• If you are citizen of an European Union member nation, you may not use this service unless you are at least 16 years old.

• Get control of your email attachments. Connect all your Gmail accounts and in less than 2 minutes, Dokkio will automatically organize your file attachments. You can also connect Dokkio to Drive, Dropbox, and Slack. Sign up for free.

View

# Lab Report 1 - Sylvie

last edited by 7 years, 11 months ago

EE 47 Lab 1: Orientation and LED

2 a. What resistance do you need to limit current to 30 mA (if using red LED) or 25 mA (if using yellow or green)? Be sure to state which color LED you are using. This resistance refers to the total resistance in series with the LED.

Hint: Make sure that you account for the forward voltage drop (Vf) of the LED that you're using.

I used the yellow LED. From the spec sheet, forward voltage is 2.0V to 2.4V max.

V(resistor) = V(battery) – V(LED) --> 5V-2V = 3V

V=IR --> 3V=0.025Amps x R --> R = 3/0.025= 120 Ohms.

So, we need 120 Ohms of resistance to limit current to 25mA for the yellow LED.

2 b. Is the resistance from question a) a maximum or minimum resistance? That is, in which direction if you change the resistance (higher or lower) would the LED likely fail.

It is a minimum resistance.  The LED would likely fail if you lower the resistance, which increases the current thru the circuit.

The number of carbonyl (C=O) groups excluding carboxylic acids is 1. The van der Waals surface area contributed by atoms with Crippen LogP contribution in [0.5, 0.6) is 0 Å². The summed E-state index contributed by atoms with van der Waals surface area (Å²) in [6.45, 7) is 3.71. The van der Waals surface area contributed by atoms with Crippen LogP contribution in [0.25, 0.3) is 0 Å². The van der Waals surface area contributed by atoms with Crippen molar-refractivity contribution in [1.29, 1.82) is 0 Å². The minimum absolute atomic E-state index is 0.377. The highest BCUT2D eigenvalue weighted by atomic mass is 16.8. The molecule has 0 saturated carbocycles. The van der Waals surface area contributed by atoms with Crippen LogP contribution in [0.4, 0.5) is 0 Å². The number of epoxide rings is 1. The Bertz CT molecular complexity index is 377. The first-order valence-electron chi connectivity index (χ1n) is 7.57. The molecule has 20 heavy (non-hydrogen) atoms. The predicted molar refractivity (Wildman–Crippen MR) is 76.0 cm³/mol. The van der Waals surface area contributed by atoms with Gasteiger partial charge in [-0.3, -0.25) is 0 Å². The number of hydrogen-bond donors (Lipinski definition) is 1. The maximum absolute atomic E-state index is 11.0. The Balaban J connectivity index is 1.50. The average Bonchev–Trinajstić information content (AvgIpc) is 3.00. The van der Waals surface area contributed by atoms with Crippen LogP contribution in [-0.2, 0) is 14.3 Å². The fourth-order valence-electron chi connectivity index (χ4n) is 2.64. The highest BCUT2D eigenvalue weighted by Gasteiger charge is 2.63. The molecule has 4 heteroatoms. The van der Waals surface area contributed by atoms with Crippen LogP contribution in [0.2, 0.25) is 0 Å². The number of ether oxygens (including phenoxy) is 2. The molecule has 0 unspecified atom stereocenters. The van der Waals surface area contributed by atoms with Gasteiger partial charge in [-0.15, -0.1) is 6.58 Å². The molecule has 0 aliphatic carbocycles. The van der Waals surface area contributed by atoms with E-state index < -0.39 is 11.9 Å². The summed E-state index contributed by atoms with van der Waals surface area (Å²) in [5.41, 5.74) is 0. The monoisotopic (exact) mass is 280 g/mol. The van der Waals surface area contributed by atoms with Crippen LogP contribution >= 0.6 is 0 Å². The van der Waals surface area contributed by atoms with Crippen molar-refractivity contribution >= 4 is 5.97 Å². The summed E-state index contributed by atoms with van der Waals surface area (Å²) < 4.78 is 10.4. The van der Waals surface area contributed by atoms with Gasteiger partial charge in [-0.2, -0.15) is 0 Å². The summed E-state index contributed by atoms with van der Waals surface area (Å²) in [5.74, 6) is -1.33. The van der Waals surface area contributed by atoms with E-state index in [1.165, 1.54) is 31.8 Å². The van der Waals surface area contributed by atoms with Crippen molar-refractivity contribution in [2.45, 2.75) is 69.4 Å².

2 c. What is the resistance range of the potentiometer?

The resistance range of the potentiometer is 0 ohms to 10,000 ohms, with a likely tolerance of 10%.

✔ Good answer with the tolerance.

3 a. Does it matter what order the components of your circuit are arranged between power and ground? Why or why not?

No, it does matters what order the components are arranged between the power and the ground.   The resistor can come either before or after the LED, since the resistor controls the current for the entire circuit, not just what comes after it.  The switch can likewise can go anywhere since it simply breaks or connects the circuit; order doesn’t matter.

✔ Another way of seeing it is that the circuit is in series. According to Kirchoff's current law, current entering the circuit is the same as current leaving, so it does not matter.

4 a. Using this battery, what is the minimum resistance required for use with your LED?

The battery is 9V. From the spec sheet, forward voltage of the yellow LED is 2.0V to 2.4V max.

V(resistor) = V(battery) – V(LED) --> 9V-2V = 7V

V=IR --> 7V = 0.025Amps x R --> R = 7/0.025 = 280 Ohms

So, 28 Ohms is the minimum resistance required for use with the yellow LED.

YouTube link for demonstration of LED being switched on and off: http://youtu.be/lL3nuXPd1e0